A statistically significant association between CD3+ T-lymphocytes and c-kit was observed (). Tumors with high c-kit expression showed higher counts of CD3+ T-cells (Figure 4).
3.4. Relationship of CD3/c-Kit, CD3/VEGF, and c-Kit/VEGF with Clinicopathological Variables of Tumor Aggressiveness
In this study high CD3/c-kit, high CD3/VEGF, and high c-kit/VEGF tumors were statistically associated with elevated grade of malignancy ( for CD3/c-kit, CD3/VEGF, and c-kit/VEGF), presence of neoplastic intravascular emboli ( for CD3/c-kit and CD3/VEGF; for c-kit/VEGF), and presence of lymph node metastasis ( for CD3/c-kit, CD3/VEGF, and c-kit/VEGF). More information is provided in Table 1.
|, number of samples; , statistical significance; NS, not significant.|
3.5. Comparison between CD3/c-Kit, CD3/VEGF, c-Kit/VEGF, and OS
The group of tumors with high c-kit/VEGF retained their significance by multivariate analysis arising as independent predictor of poor prognosis (Table 2).
|, number of samples; , statistical significance; NS, not significant; Cox proportional hazard model: forward stepwise method-likelihood ratio.|
During the course of multistep mammary tumorigenesis, tumor cells acquire functional capabilities, via distinct mechanisms, in order to survive and disseminate [34, 35]. One of the most prominent mechanisms involves the inflammatory state of premalignant and malignant mammary lesions coordinated by cells of the immune system, including T-lymphocytes [1, 2]. These immune cells, by deregulation of key signaling pathways, contribute to human and dog mammary tumors autonomy and ability to sustain proliferative and angiogenic switch [2, 36]. The cross-pathways that happen in tumor microenvironment are carried in large part by growth factors that bind cell-surface receptors, typically containing intracellular tyrosine kinase domains, like c-kit [16, 22, 25, 37]. Reports in both species describe T-lymphocytes and c-kit overexpression in mammary tumours and support a role for them in tumor progression [8, 10, 22, 25].
The results of the present study demonstrate a positive correlation of CD3+ T-cells and high c-kit expression with VEGF and CD31. Overall survival study revealed that high c-kit/VEGF group retained the significant relationship with OS by multivariate analysis arising as an independent predictor of poor prognosis. Angiogenesis is crucial in the growth and spread of malignant mammary tumors [38, 39]. The findings of our work are in accordance with recent literature in human breast cancer  and in CMT [2, 10, 11] suggesting that CD3+ T-lymphocyte cytokines in mammary tumor sites may stimulate angiogenesis through the induction of proangiogenic factors as VEGF that contribute to new blood vessel formation from preexisting ones and are implicated in mammary tumor aggressiveness and shorter OS times. Our results support also the possibility of common signaling pathways between c-kit and VEGF that have a key role in tumor angiogenic switch, malignancy, and poor prognosis. In dogs there are only a few studies accessing the expression of c-kit in mammary tumorigenesis [25–27]. The lack of other studies in CMT and the controversy of results in human breast cancer studies [22–24] preclude more adequate comparisons of our results. However in small cell lung cancer was demonstrated that the activation of c-kit by stem cells factor (SCF) leads to a predominantly HIF-1-alpha-mediated enhancement of VEGF expression and that inhibition of c-kit signalling with imatinib could result in inhibition of tumor angiogenesis .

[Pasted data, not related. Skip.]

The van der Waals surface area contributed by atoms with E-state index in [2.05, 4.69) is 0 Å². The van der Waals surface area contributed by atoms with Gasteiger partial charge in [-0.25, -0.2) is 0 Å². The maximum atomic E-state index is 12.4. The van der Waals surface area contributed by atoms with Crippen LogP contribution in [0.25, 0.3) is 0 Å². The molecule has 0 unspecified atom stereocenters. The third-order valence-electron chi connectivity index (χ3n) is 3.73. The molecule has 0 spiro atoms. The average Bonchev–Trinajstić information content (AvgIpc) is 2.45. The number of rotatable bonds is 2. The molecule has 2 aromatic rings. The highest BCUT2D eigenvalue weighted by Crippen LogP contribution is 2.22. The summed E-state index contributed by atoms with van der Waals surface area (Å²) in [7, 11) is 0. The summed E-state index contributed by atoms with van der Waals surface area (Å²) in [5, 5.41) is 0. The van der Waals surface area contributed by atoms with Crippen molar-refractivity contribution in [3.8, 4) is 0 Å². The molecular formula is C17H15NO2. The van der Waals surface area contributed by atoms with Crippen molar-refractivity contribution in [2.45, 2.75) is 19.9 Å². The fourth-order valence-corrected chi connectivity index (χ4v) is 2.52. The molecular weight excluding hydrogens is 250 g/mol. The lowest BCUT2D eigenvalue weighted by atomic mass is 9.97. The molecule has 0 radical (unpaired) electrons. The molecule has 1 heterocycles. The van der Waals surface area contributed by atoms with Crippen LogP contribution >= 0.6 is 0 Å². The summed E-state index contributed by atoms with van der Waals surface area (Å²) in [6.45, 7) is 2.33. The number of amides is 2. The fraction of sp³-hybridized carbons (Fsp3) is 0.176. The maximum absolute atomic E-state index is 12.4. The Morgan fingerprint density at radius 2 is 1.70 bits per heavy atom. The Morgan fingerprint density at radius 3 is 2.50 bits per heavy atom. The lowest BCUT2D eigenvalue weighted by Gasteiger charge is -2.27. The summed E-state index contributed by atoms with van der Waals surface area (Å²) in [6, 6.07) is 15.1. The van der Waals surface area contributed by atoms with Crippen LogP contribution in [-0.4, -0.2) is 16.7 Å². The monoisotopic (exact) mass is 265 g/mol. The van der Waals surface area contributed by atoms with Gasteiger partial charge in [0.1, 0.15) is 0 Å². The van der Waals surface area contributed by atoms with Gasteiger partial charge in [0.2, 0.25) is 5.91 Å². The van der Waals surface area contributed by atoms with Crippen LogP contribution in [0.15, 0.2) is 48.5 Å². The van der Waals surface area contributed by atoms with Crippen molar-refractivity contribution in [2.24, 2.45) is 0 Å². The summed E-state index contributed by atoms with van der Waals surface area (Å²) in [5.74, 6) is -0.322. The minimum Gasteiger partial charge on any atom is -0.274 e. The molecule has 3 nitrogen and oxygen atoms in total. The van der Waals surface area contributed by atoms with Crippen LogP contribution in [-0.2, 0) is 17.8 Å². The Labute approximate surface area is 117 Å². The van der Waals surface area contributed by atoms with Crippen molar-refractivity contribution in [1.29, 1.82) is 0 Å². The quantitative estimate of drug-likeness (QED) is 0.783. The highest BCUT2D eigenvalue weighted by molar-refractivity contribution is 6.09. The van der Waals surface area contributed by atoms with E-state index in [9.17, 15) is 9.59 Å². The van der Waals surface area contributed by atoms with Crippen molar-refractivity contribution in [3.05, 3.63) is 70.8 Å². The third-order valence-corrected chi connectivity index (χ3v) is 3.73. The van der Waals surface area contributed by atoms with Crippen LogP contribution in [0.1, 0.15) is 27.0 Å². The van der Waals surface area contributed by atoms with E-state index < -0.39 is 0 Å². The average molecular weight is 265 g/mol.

Our data showed also a significant association and a positive correlation between CD3+ T-lymphocytes and c-kit expression. Furthermore concurrent overexpression of these markers was statistically associated with variables of tumor aggressiveness and shorter OS. In several human tumors, including breast cancer, the SCF that triggers the c-kit signaling pathways has been described as possibly being involved in differentiation, migration, survival, and maturation of T-cells and other inflammatory cells into tumor sites, by a complex relation between mast cells, tumor cells, and T-lymphocytes in the tumor microenvironment [15, 16]. In humans, the upregulation of c-kit by dendritic cells via, induce the activation of PI3 kinase signaling that block IL-12 and promote IL-6 serum production, which in turn supports an immune twisting toward Th2 and Th17 subsets and away from Th1 responses. The Th2 and Th17 cytokines induce T-cell tolerance which is a deleterious immune condition in a variety of diseases, including cancer [15, 17, 18]. All of these immune functions attributed to c-kit disclose the complex relation between c-kit/SCF axis, tumor cells, and T-cells in the tumor microenvironment that could result in chronic inflammation with immune balance from activation to tolerance and may be implicated in mammary tumorigenesis. Therefore, the c-kit/SCF pathways not only are important for the remodeling of tumor microenvironment but also could be a very important target for tumor immunological therapy.
Results of this study strongly suggest that T-lymphocytes may share common signaling pathways with c-kit and VEGF in CMT progression and may contribute to increased angiogenesis, tumor aggressiveness, and poor prognosis.
Conflict of Interests
None of the authors has any financial or personal relationships that could inappropriately influence the content of this paper.
This study was supported partially by the Strategic Research Project Pest OE/AGR/UI0772/2011, the Research Project UID/AGR/04033/2013, and a Ph.D. Scholarship SFRH/BD/78771/2011, all of them financed by the Portuguese Foundation for Science and Technology (FCT).